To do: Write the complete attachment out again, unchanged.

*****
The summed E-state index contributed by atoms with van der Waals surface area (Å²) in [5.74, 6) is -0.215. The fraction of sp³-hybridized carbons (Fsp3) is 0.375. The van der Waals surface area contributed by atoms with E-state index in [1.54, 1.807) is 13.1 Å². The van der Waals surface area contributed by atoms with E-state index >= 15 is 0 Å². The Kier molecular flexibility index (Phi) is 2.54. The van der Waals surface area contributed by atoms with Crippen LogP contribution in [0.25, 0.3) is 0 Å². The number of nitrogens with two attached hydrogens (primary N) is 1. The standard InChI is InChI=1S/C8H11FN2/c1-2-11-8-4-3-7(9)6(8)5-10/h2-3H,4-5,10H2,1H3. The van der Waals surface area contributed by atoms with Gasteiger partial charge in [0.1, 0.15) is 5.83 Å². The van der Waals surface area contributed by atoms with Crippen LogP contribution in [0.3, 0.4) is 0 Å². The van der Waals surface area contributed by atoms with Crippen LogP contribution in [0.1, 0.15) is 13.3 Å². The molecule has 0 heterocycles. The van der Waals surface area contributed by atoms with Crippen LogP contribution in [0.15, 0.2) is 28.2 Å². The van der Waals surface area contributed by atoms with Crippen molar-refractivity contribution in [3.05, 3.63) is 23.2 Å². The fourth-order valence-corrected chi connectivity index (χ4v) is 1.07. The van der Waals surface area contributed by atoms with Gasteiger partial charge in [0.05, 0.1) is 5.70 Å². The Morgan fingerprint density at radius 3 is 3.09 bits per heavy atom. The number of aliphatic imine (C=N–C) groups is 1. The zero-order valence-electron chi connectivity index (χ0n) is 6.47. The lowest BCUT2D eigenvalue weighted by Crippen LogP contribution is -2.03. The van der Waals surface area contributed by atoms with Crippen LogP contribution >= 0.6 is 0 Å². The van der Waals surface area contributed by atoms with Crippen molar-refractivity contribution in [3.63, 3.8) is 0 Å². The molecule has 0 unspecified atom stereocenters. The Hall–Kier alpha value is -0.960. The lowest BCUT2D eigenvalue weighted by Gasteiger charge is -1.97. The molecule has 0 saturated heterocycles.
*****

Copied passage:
The summed E-state index contributed by atoms with van der Waals surface area (Å²) in [5.74, 6) is -0.215. The fraction of sp³-hybridized carbons (Fsp3) is 0.375. The van der Waals surface area contributed by atoms with E-state index in [1.54, 1.807) is 13.1 Å². The van der Waals surface area contributed by atoms with E-state index >= 15 is 0 Å². The Kier molecular flexibility index (Phi) is 2.54. The van der Waals surface area contributed by atoms with Crippen LogP contribution in [0.25, 0.3) is 0 Å². The number of nitrogens with two attached hydrogens (primary N) is 1. The standard InChI is InChI=1S/C8H11FN2/c1-2-11-8-4-3-7(9)6(8)5-10/h2-3H,4-5,10H2,1H3. The van der Waals surface area contributed by atoms with Gasteiger partial charge in [0.1, 0.15) is 5.83 Å². The van der Waals surface area contributed by atoms with Crippen LogP contribution in [0.3, 0.4) is 0 Å². The van der Waals surface area contributed by atoms with Crippen LogP contribution in [0.1, 0.15) is 13.3 Å². The molecule has 0 heterocycles. The van der Waals surface area contributed by atoms with Crippen LogP contribution in [0.15, 0.2) is 28.2 Å². The van der Waals surface area contributed by atoms with Crippen molar-refractivity contribution in [3.05, 3.63) is 23.2 Å². The fourth-order valence-corrected chi connectivity index (χ4v) is 1.07. The van der Waals surface area contributed by atoms with Gasteiger partial charge in [0.05, 0.1) is 5.70 Å². The Morgan fingerprint density at radius 3 is 3.09 bits per heavy atom. The number of aliphatic imine (C=N–C) groups is 1. The zero-order valence-electron chi connectivity index (χ0n) is 6.47. The lowest BCUT2D eigenvalue weighted by Crippen LogP contribution is -2.03. The van der Waals surface area contributed by atoms with Crippen LogP contribution >= 0.6 is 0 Å². The van der Waals surface area contributed by atoms with Crippen molar-refractivity contribution in [3.63, 3.8) is 0 Å². The molecule has 0 unspecified atom stereocenters. The Hall–Kier alpha value is -0.960. The lowest BCUT2D eigenvalue weighted by Gasteiger charge is -1.97. The molecule has 0 saturated heterocycles.